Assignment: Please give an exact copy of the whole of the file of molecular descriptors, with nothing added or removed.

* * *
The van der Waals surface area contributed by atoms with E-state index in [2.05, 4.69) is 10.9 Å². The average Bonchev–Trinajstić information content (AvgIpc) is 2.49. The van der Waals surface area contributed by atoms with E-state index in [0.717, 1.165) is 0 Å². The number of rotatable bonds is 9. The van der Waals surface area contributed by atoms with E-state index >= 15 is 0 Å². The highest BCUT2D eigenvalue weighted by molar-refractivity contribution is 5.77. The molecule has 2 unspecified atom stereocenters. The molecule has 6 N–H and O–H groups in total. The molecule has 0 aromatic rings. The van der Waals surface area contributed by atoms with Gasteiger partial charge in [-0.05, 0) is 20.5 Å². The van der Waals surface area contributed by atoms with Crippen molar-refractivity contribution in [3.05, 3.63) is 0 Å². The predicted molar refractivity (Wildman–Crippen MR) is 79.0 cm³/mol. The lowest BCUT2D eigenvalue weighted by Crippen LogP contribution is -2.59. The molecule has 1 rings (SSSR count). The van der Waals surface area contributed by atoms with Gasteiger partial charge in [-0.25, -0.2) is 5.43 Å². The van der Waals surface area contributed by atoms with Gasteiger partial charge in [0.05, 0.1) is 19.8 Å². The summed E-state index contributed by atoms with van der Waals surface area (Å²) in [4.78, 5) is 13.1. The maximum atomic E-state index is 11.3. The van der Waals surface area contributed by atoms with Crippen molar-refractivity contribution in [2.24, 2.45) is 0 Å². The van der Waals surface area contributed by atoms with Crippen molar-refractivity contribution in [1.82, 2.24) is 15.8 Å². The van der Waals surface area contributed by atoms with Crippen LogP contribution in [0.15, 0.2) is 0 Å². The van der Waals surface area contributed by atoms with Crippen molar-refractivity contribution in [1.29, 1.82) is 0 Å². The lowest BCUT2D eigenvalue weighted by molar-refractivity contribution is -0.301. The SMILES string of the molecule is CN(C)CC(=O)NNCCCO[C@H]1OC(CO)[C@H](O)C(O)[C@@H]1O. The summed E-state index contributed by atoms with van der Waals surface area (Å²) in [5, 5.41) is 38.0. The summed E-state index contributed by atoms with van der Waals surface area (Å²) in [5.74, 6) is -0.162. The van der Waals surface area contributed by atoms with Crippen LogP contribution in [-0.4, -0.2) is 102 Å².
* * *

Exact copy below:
The van der Waals surface area contributed by atoms with E-state index in [2.05, 4.69) is 10.9 Å². The average Bonchev–Trinajstić information content (AvgIpc) is 2.49. The van der Waals surface area contributed by atoms with E-state index in [0.717, 1.165) is 0 Å². The number of rotatable bonds is 9. The van der Waals surface area contributed by atoms with E-state index >= 15 is 0 Å². The highest BCUT2D eigenvalue weighted by molar-refractivity contribution is 5.77. The molecule has 2 unspecified atom stereocenters. The molecule has 6 N–H and O–H groups in total. The molecule has 0 aromatic rings. The van der Waals surface area contributed by atoms with Gasteiger partial charge in [-0.05, 0) is 20.5 Å². The van der Waals surface area contributed by atoms with Crippen molar-refractivity contribution in [3.05, 3.63) is 0 Å². The predicted molar refractivity (Wildman–Crippen MR) is 79.0 cm³/mol. The lowest BCUT2D eigenvalue weighted by Crippen LogP contribution is -2.59. The molecule has 1 rings (SSSR count). The van der Waals surface area contributed by atoms with Gasteiger partial charge in [-0.25, -0.2) is 5.43 Å². The van der Waals surface area contributed by atoms with Gasteiger partial charge in [0.05, 0.1) is 19.8 Å². The summed E-state index contributed by atoms with van der Waals surface area (Å²) in [4.78, 5) is 13.1. The maximum atomic E-state index is 11.3. The van der Waals surface area contributed by atoms with Crippen molar-refractivity contribution in [2.24, 2.45) is 0 Å². The van der Waals surface area contributed by atoms with Crippen molar-refractivity contribution in [1.82, 2.24) is 15.8 Å². The van der Waals surface area contributed by atoms with Crippen LogP contribution in [0.15, 0.2) is 0 Å². The van der Waals surface area contributed by atoms with Crippen molar-refractivity contribution in [1.29, 1.82) is 0 Å². The lowest BCUT2D eigenvalue weighted by molar-refractivity contribution is -0.301. The SMILES string of the molecule is CN(C)CC(=O)NNCCCO[C@H]1OC(CO)[C@H](O)C(O)[C@@H]1O. The summed E-state index contributed by atoms with van der Waals surface area (Å²) in [5, 5.41) is 38.0. The summed E-state index contributed by atoms with van der Waals surface area (Å²) in [5.74, 6) is -0.162. The van der Waals surface area contributed by atoms with Crippen LogP contribution in [-0.4, -0.2) is 102 Å².